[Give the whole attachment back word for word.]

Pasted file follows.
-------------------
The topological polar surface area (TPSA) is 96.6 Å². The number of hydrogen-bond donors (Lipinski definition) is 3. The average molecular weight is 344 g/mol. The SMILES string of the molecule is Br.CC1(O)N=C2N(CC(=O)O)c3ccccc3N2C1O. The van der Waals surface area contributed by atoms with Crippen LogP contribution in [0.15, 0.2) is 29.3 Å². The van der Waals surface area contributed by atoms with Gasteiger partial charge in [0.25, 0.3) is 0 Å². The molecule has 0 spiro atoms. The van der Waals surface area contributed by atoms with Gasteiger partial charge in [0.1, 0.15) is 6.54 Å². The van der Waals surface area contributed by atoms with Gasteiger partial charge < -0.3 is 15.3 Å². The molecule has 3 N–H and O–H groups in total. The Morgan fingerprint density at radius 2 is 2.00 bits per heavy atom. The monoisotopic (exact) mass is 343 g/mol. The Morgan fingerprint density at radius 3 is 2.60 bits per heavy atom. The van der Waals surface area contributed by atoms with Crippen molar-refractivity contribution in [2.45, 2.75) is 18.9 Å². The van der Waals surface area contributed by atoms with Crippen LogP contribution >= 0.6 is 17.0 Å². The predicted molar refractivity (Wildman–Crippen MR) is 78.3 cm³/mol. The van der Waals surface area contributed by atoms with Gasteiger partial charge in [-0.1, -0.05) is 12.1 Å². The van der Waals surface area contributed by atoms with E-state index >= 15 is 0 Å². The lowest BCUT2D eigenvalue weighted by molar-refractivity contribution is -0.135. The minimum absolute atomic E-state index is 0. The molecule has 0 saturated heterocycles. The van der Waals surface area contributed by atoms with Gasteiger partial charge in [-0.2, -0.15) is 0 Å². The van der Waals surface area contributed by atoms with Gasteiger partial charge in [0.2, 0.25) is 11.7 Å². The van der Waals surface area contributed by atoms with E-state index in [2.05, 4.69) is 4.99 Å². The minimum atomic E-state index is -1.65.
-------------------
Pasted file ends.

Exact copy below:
The topological polar surface area (TPSA) is 96.6 Å². The number of hydrogen-bond donors (Lipinski definition) is 3. The average molecular weight is 344 g/mol. The SMILES string of the molecule is Br.CC1(O)N=C2N(CC(=O)O)c3ccccc3N2C1O. The van der Waals surface area contributed by atoms with Crippen LogP contribution in [0.15, 0.2) is 29.3 Å². The van der Waals surface area contributed by atoms with Gasteiger partial charge in [0.25, 0.3) is 0 Å². The molecule has 0 spiro atoms. The van der Waals surface area contributed by atoms with Gasteiger partial charge in [0.1, 0.15) is 6.54 Å². The van der Waals surface area contributed by atoms with Gasteiger partial charge < -0.3 is 15.3 Å². The molecule has 3 N–H and O–H groups in total. The Morgan fingerprint density at radius 2 is 2.00 bits per heavy atom. The monoisotopic (exact) mass is 343 g/mol. The Morgan fingerprint density at radius 3 is 2.60 bits per heavy atom. The van der Waals surface area contributed by atoms with Crippen molar-refractivity contribution in [2.45, 2.75) is 18.9 Å². The van der Waals surface area contributed by atoms with Crippen LogP contribution >= 0.6 is 17.0 Å². The predicted molar refractivity (Wildman–Crippen MR) is 78.3 cm³/mol. The van der Waals surface area contributed by atoms with Gasteiger partial charge in [-0.1, -0.05) is 12.1 Å². The van der Waals surface area contributed by atoms with E-state index >= 15 is 0 Å². The lowest BCUT2D eigenvalue weighted by molar-refractivity contribution is -0.135. The minimum absolute atomic E-state index is 0. The molecule has 0 saturated heterocycles. The van der Waals surface area contributed by atoms with Gasteiger partial charge in [-0.2, -0.15) is 0 Å². The van der Waals surface area contributed by atoms with Gasteiger partial charge in [0.2, 0.25) is 11.7 Å². The van der Waals surface area contributed by atoms with E-state index in [2.05, 4.69) is 4.99 Å². The minimum atomic E-state index is -1.65.